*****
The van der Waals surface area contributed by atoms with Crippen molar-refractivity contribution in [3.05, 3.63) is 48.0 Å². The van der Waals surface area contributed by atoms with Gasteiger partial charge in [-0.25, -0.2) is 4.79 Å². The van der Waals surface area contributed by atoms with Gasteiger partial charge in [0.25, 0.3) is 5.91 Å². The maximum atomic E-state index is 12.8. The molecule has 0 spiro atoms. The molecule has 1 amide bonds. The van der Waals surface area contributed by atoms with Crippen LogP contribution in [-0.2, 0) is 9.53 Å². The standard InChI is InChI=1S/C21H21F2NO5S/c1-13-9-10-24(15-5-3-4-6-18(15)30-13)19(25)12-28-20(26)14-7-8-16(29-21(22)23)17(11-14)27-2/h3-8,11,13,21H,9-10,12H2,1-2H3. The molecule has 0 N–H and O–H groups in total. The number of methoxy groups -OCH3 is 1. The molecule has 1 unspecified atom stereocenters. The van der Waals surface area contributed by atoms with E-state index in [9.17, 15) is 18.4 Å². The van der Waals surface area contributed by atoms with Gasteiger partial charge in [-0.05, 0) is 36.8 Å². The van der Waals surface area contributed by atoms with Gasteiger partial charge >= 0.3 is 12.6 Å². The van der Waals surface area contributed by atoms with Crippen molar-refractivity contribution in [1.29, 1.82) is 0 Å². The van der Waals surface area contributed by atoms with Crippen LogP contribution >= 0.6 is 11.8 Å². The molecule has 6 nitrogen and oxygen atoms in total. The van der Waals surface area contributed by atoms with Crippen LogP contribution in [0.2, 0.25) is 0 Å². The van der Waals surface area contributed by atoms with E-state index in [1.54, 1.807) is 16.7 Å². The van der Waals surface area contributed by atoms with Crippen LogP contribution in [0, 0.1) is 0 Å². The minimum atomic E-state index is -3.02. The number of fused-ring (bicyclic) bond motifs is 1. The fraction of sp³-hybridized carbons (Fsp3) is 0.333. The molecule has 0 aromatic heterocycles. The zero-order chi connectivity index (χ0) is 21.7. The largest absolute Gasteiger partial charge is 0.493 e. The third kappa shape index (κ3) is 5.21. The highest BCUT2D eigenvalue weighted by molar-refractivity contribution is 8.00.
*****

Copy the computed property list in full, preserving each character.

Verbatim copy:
The van der Waals surface area contributed by atoms with Crippen molar-refractivity contribution in [3.05, 3.63) is 48.0 Å². The van der Waals surface area contributed by atoms with Gasteiger partial charge in [-0.25, -0.2) is 4.79 Å². The van der Waals surface area contributed by atoms with Gasteiger partial charge in [0.25, 0.3) is 5.91 Å². The maximum atomic E-state index is 12.8. The molecule has 0 spiro atoms. The molecule has 1 amide bonds. The van der Waals surface area contributed by atoms with Crippen LogP contribution in [-0.2, 0) is 9.53 Å². The standard InChI is InChI=1S/C21H21F2NO5S/c1-13-9-10-24(15-5-3-4-6-18(15)30-13)19(25)12-28-20(26)14-7-8-16(29-21(22)23)17(11-14)27-2/h3-8,11,13,21H,9-10,12H2,1-2H3. The molecule has 0 N–H and O–H groups in total. The number of methoxy groups -OCH3 is 1. The molecule has 1 unspecified atom stereocenters. The van der Waals surface area contributed by atoms with E-state index in [9.17, 15) is 18.4 Å². The van der Waals surface area contributed by atoms with Gasteiger partial charge in [-0.05, 0) is 36.8 Å². The van der Waals surface area contributed by atoms with Gasteiger partial charge >= 0.3 is 12.6 Å². The van der Waals surface area contributed by atoms with Crippen molar-refractivity contribution in [1.29, 1.82) is 0 Å². The van der Waals surface area contributed by atoms with Crippen LogP contribution >= 0.6 is 11.8 Å². The molecule has 6 nitrogen and oxygen atoms in total. The van der Waals surface area contributed by atoms with Crippen LogP contribution in [0.2, 0.25) is 0 Å². The van der Waals surface area contributed by atoms with E-state index in [1.54, 1.807) is 16.7 Å². The van der Waals surface area contributed by atoms with Crippen LogP contribution in [0, 0.1) is 0 Å². The minimum atomic E-state index is -3.02. The number of fused-ring (bicyclic) bond motifs is 1. The fraction of sp³-hybridized carbons (Fsp3) is 0.333. The molecule has 0 aromatic heterocycles. The zero-order chi connectivity index (χ0) is 21.7. The largest absolute Gasteiger partial charge is 0.493 e. The third kappa shape index (κ3) is 5.21. The highest BCUT2D eigenvalue weighted by molar-refractivity contribution is 8.00.